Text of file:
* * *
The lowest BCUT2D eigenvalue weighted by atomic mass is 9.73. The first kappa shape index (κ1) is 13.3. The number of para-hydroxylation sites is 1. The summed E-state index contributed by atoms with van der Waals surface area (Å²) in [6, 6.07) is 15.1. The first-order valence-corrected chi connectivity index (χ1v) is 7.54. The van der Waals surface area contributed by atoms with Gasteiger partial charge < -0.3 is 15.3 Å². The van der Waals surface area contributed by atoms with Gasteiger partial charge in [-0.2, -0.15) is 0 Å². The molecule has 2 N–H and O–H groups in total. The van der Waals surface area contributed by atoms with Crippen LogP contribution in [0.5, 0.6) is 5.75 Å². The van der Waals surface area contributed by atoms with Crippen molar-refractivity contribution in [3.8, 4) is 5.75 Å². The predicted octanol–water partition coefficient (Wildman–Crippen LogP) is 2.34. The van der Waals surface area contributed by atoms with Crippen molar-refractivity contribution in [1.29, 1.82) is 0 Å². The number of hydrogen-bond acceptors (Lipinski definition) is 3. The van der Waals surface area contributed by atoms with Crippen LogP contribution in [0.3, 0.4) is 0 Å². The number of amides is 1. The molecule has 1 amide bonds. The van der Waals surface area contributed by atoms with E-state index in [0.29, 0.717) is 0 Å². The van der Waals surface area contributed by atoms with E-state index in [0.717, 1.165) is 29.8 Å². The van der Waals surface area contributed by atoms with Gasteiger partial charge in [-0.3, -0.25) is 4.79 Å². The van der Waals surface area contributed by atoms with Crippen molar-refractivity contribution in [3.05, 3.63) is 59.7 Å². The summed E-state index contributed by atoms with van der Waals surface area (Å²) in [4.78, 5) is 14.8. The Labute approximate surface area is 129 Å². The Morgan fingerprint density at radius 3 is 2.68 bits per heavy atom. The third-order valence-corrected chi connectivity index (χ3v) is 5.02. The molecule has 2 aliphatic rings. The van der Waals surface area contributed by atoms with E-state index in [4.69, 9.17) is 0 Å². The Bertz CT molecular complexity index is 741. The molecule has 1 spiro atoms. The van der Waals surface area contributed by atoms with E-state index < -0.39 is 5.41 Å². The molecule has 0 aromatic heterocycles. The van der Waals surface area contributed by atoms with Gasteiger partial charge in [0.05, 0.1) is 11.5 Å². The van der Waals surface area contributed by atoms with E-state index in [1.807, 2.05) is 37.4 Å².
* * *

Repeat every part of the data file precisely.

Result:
The lowest BCUT2D eigenvalue weighted by atomic mass is 9.73. The first kappa shape index (κ1) is 13.3. The number of para-hydroxylation sites is 1. The summed E-state index contributed by atoms with van der Waals surface area (Å²) in [6, 6.07) is 15.1. The first-order valence-corrected chi connectivity index (χ1v) is 7.54. The van der Waals surface area contributed by atoms with Gasteiger partial charge < -0.3 is 15.3 Å². The van der Waals surface area contributed by atoms with Gasteiger partial charge in [-0.2, -0.15) is 0 Å². The molecule has 2 N–H and O–H groups in total. The van der Waals surface area contributed by atoms with Crippen LogP contribution in [0.5, 0.6) is 5.75 Å². The van der Waals surface area contributed by atoms with Crippen molar-refractivity contribution in [3.8, 4) is 5.75 Å². The predicted octanol–water partition coefficient (Wildman–Crippen LogP) is 2.34. The van der Waals surface area contributed by atoms with Crippen molar-refractivity contribution in [1.29, 1.82) is 0 Å². The number of hydrogen-bond acceptors (Lipinski definition) is 3. The van der Waals surface area contributed by atoms with Crippen LogP contribution in [0.3, 0.4) is 0 Å². The number of amides is 1. The molecule has 1 amide bonds. The van der Waals surface area contributed by atoms with E-state index in [0.29, 0.717) is 0 Å². The van der Waals surface area contributed by atoms with E-state index in [0.717, 1.165) is 29.8 Å². The van der Waals surface area contributed by atoms with Gasteiger partial charge in [-0.3, -0.25) is 4.79 Å². The van der Waals surface area contributed by atoms with Crippen molar-refractivity contribution in [3.05, 3.63) is 59.7 Å². The summed E-state index contributed by atoms with van der Waals surface area (Å²) in [4.78, 5) is 14.8. The Labute approximate surface area is 129 Å². The Morgan fingerprint density at radius 3 is 2.68 bits per heavy atom. The third-order valence-corrected chi connectivity index (χ3v) is 5.02. The molecule has 2 aliphatic rings. The van der Waals surface area contributed by atoms with E-state index in [4.69, 9.17) is 0 Å². The Bertz CT molecular complexity index is 741. The molecule has 1 spiro atoms. The van der Waals surface area contributed by atoms with E-state index < -0.39 is 5.41 Å². The molecule has 0 aromatic heterocycles. The van der Waals surface area contributed by atoms with Gasteiger partial charge in [0.05, 0.1) is 11.5 Å². The van der Waals surface area contributed by atoms with E-state index in [1.807, 2.05) is 37.4 Å².